BROOKINGS – Brookings city councilors looked at the city’s Rental Housing Inspection Program on Tuesday night and how they can improve it, with safety being their chief concern.
“Our rental license is very specific,” said Mike Struck, director of Community Development. Code inspectors can inspect for the rental code and the building code, but now, the license doesn’t give the city the ability to deny a license if the rental code is met.
Rentals are licensed for two or four years but can be inspected between if there are complaints, Struck said.
The cost for a license is $20 for a base fee for the structure and a $2 fee per unit. A single-family dwelling would cost $88 for four years, Struck said. A two-family dwelling is $20 base fee, $2 for each unit, for a total of $24 and $96 for four years.
Councilor Patty Bacon pointed out Brookings doesn’t have electrical inspectors and asked what it would cost to bring in one.
A state electrical inspector costs $40 to $60 an hour, Struck said. In addition to that, they are limited in what they can inspect to what they can see; they do not go inside the walls, which is where most of the big issues are.
One of the big complaints city officials get all the time is mold, especially in bathrooms because the ventilation doesn’t exist, Struck said. The codes that apply depend on when the structure was built, he added.
If there’s significant mold visible, the city can make a note of it and inform landlords they can get rid of shower curtains, open curtains on the window to let the sun shine on the mold and use bleach.
The city can help get items addressed, Struck said, but it is up to the landlord and tenant to maintain things. The renter can ask for it to be remediated or to be let out of their lease.
Bacon asked if the city had an ordinance requiring fire extinguishers.
“No, we don’t. We want them to get out of structures as quickly as possible rather than put it out themselves,” Struck said.
Bacon asked if the city makes sure renters know someone has to change the batteries in smoke detectors.
City staff has talked about increasing the budget to provide batteries, Struck said, but the problem is not dead batteries. Tenants take the detectors down because of cooking, smoke, and beeping due to the batteries running down or the detector itself is wearing out.
“They put it up to pass inspection, then take it down,” Struck said. Once the property managers leave, it’s the tenants’ responsibility.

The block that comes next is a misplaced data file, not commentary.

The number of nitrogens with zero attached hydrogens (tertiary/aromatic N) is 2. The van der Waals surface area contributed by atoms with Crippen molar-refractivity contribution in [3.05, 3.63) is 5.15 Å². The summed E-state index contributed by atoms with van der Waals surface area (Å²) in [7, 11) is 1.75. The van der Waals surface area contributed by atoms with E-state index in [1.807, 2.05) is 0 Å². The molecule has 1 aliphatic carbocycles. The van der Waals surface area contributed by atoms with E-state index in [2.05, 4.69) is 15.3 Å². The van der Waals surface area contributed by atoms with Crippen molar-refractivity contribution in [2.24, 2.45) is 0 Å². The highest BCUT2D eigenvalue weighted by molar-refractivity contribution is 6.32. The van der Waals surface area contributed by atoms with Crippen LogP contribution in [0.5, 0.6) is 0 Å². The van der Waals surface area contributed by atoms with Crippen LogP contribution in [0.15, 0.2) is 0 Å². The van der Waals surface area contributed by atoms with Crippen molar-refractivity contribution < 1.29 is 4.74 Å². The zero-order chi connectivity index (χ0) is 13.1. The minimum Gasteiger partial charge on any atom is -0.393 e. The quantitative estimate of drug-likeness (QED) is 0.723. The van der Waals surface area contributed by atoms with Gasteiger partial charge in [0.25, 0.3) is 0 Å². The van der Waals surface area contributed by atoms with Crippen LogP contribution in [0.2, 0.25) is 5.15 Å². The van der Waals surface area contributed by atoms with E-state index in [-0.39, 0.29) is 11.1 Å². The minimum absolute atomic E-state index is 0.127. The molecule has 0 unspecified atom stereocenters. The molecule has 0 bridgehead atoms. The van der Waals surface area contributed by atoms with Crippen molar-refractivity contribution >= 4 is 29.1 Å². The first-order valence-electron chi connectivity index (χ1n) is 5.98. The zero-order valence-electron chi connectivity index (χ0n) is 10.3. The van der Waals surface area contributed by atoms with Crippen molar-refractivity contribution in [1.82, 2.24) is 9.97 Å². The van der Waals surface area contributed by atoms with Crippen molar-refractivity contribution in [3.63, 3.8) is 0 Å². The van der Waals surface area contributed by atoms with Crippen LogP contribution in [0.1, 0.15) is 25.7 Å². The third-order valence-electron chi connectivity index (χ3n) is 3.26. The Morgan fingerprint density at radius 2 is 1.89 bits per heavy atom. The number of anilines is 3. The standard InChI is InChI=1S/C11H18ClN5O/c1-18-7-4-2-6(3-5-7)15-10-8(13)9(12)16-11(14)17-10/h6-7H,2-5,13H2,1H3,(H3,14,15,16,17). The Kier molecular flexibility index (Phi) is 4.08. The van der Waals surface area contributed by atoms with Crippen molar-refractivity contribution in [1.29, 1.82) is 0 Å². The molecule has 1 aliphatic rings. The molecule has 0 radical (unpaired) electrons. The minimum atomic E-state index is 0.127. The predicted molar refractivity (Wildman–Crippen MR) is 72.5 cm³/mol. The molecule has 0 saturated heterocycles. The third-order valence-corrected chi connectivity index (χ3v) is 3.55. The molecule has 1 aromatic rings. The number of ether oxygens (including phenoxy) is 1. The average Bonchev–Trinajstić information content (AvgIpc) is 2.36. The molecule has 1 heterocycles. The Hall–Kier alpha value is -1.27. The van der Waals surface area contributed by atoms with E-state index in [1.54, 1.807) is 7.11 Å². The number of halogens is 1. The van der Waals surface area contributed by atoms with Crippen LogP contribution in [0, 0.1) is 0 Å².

“The majority are good landlords,” Bacon said, but education is needed.
Councilor Holly Tilton Byrne asked about rules and regulations for business owners renting storefronts.
The city does not inspect commercial properties, Struck said, except for renovations or remodels to make sure they follow building codes.
Tilton Byrne pointed out that business owners renting a building spend a lot of time in the structure, as do the public.
Wesley Tschetter made some observations of dangerous situations he’s seen as an insurance agent, then asked if it would take a tenant dying to get attention to those problems.
“I do believe a lot of our rental properties do a good job,” said Mayor Keith Corbett. “We do need to address all of this.”
Councilor Nick Wendell asked if the exam to be a full contractor was separate from that of an inspector. The exam is the same, Struck said, adding there is a great need in South Dakota for tradesmen and he wasn’t sure someone would want to do inspections when they could be running a business.
“Inspectors are usually retired electricians,” he said.
Bacon wants to form a task force or committee to address the problem. There were 4,232 rentals in Brookings in 2015, she said.
Councilor Ope Niemeyer asked about too many unrelated renters in a structure. Struck said the city had taken a landlord to court over the issue, but the judge ruled it wasn’t a landlord problem, it was a tenant problem. Struck said it was hard to track tenants who move around frequently.
City Manager Jeff Weldon asked how the city keeps track of structures that were owner-occupied and then switched to rentals.
Paperwork, neighbors, county system updates; Struck listed a number of ways, but admitted it was getting more difficult to verify because there was less cooperation.
Corbett said he wanted to continue the conversation in the future.
Contact Jodelle Greiner at [email protected]